Forensic Morgue Technician: Job Descriptions and Requirements

Forensic morgue technicians require little formal education. Learn about the training, job duties and other requirements to see if this is the right career for you.

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Forensic morgue technicians work with corpses, and they may be expected to transport bodies, open cavities of the body, or collect evidence from the remains. Education requirements range from a high school diploma to a college degree or related medical experience.

Essential Information

Forensic morgue technicians assist medical examiners in duties related to autopsies and evidence gathering for law enforcement offices. They are trained to perform general mortician duties and aid coroners in post-mortem detective work. At least a high school diploma is required to work in this field, though employers may prefer an applicant to have some post-secondary education.

Required Education At least a high school diploma
Required Experience One year work experience in medical or health fields may be required
Projected Job Growth (2014-2024)* 27% for forensic science technicians, in general
Median Annual Salary (2016)** $35,298 for morgue attendants

Source: *U.S. Bureau of Labor Statistics, **

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Job Description of a Forensic Morgue Technician

A forensic morgue technician performs duties that frequently begin at the point the body is collected for examination. They must be able to lift, either alone or with the assistance of another person, bodies weighing up to 300 pounds. In some extreme cases, the morgue technician may be required to assist in a search for missing body parts that may have become severed and removed from the immediate vicinity of the body.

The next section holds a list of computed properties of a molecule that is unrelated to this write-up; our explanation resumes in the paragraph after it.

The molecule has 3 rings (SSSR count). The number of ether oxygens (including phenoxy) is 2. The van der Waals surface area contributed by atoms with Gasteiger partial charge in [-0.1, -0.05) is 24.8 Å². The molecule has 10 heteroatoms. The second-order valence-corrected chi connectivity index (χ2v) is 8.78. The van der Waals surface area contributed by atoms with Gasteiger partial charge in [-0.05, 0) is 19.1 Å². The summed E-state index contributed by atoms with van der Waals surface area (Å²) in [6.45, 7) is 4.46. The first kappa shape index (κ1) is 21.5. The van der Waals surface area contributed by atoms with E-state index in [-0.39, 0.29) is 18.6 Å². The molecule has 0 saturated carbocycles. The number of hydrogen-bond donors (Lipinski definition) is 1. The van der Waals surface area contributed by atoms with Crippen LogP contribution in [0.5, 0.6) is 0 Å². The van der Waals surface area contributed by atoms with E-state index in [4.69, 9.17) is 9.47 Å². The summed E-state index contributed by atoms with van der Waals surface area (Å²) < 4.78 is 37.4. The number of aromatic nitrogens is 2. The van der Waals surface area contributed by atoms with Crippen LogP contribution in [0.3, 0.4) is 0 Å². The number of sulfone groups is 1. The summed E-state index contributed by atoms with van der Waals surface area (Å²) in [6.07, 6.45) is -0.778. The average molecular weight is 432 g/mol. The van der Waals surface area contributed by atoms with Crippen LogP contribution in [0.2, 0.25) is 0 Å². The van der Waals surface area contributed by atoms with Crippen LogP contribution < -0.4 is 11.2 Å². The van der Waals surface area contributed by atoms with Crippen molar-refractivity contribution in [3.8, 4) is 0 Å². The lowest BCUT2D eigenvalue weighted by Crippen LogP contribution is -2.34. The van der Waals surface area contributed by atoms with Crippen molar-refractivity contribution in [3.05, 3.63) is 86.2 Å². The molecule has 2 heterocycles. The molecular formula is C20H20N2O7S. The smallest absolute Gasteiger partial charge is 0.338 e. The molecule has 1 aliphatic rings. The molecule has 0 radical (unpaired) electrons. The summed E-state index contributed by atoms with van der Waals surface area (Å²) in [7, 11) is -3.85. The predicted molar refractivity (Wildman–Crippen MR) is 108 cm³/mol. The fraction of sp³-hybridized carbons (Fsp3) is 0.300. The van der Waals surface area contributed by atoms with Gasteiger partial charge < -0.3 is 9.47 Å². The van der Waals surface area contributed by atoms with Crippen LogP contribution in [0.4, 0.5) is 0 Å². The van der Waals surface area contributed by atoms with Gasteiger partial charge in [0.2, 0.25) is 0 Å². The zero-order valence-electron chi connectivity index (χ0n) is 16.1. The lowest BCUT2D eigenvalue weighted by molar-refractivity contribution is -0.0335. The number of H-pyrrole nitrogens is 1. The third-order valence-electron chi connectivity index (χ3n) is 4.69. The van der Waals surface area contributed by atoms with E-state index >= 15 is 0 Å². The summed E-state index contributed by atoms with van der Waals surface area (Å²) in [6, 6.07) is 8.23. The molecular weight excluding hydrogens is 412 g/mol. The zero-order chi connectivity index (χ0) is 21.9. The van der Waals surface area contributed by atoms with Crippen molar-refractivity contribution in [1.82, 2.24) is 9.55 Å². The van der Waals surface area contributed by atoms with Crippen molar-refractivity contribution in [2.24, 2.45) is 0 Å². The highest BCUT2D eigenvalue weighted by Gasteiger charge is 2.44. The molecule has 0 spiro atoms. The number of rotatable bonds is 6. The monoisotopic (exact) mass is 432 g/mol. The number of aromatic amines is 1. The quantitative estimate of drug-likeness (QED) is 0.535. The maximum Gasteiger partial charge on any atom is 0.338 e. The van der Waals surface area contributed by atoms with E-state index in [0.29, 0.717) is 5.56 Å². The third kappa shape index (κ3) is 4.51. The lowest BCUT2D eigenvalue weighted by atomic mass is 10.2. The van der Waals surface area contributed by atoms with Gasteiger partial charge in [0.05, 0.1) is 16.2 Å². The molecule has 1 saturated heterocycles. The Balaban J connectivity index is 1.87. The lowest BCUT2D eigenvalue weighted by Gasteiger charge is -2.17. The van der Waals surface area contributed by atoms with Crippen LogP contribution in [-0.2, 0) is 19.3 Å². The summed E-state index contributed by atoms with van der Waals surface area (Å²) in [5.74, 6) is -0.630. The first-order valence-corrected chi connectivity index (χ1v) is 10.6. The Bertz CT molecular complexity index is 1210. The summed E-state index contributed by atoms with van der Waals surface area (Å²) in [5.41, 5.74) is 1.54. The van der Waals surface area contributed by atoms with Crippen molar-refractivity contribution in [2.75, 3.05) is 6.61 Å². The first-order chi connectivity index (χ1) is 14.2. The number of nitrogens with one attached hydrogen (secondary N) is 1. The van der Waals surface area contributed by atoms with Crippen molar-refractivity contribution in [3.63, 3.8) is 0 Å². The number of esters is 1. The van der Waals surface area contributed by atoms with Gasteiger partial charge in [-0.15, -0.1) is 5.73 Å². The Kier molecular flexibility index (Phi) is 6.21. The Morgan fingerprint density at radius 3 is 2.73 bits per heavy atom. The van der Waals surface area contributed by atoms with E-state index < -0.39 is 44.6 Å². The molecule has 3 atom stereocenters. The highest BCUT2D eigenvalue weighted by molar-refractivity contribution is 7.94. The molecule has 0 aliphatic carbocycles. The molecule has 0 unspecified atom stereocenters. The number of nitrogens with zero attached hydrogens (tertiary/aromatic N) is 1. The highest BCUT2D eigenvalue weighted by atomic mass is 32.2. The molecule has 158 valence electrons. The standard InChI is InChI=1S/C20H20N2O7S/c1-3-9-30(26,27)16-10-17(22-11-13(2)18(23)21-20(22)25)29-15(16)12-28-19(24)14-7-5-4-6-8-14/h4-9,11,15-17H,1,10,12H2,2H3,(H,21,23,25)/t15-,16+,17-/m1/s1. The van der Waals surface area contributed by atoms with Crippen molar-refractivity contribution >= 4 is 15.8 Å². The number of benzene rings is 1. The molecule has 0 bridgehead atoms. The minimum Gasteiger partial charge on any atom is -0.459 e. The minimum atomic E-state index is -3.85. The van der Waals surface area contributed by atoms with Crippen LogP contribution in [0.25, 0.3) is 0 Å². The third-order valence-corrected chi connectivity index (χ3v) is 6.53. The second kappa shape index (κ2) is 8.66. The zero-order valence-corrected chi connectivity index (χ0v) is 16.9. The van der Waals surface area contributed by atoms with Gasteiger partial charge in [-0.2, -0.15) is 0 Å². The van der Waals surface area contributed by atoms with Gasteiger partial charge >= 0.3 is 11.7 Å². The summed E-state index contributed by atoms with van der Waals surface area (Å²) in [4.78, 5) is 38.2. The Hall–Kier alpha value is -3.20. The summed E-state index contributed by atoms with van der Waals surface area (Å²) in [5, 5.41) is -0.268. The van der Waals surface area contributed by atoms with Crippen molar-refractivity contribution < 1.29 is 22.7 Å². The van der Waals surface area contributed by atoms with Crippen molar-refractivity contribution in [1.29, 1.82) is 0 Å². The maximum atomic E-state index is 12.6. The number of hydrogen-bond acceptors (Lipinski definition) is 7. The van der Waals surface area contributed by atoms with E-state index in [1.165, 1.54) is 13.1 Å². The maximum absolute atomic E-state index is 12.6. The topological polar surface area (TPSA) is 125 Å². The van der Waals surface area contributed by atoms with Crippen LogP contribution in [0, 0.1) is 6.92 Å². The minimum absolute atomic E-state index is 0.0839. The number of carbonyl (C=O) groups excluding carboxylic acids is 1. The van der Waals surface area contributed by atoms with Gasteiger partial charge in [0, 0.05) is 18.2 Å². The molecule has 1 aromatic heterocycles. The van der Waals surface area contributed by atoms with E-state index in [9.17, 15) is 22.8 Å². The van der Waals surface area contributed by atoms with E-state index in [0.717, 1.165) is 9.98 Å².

Morgue technicians work with corpses in all states of decomposition and learn how to transport human remains in even the most fragile states to ensure that the body yields as much evidence as possible when it arrives at the lab. They learn to assist and eventually perform on their own, methods of opening chest and brain cavities, proper removal of human organs for study, and sample-taking techniques for lab processing.

Some technicians, under the guidance of medical examiners, learn evidence collection techniques including rudimentary forensic photography, fingerprinting methods, and ways of observing the body to detect an abnormality that may require closer inspection. Morgue technicians suture incisions and are responsible for cleaning the body prior to release.

All morgue technicians must learn chain of evidence or custody of evidence procedures. They complete paperwork authorizing the release of the body to a mortuary once the medical examiner is finished.

Maintenance and preparation of equipment are part of a morgue technician's daily tasks. They must be able to keep a level of cleanliness in the morgue that constitutes a sterile environment.

Forensic Morgue Technician Requirements


According to the National Association of Medical Examiners (NAME), a high school diploma is all that is required for entry-level morgue technician positions. Many job postings list requirements such as an associate's degree in medical laboratory science or technical school training in mortuary science.


As this is considered to be an entry-level position, most job postings list required experience of only one year in positions related to the medical or health fields, including veterinary labs. Morgue technicians may be expected to maintain data bases and records; therefore, experience with handling paperwork and computer knowledge is desirable.

Salary Info and Job Outlook

According to, the majority of morgue attendants working in 2016 earned between $26,406 and $51,845 a year, with a median annual salary of $35,298. Although the U.S. Bureau of Labor Statistics (BLS) does not provide information specific to the field of forensic morgue technology, the BLS did project that the employment of forensic science technicians will likely grow by about 27% between 2014 and 2024, which is much faster than average.

Forensic morgue technicians assist medical examiners with forensic analysis. High school level education is a minimum requirement for entering this field, although some employers may prefer relevant post-mortem or lab experience, or some technical training.

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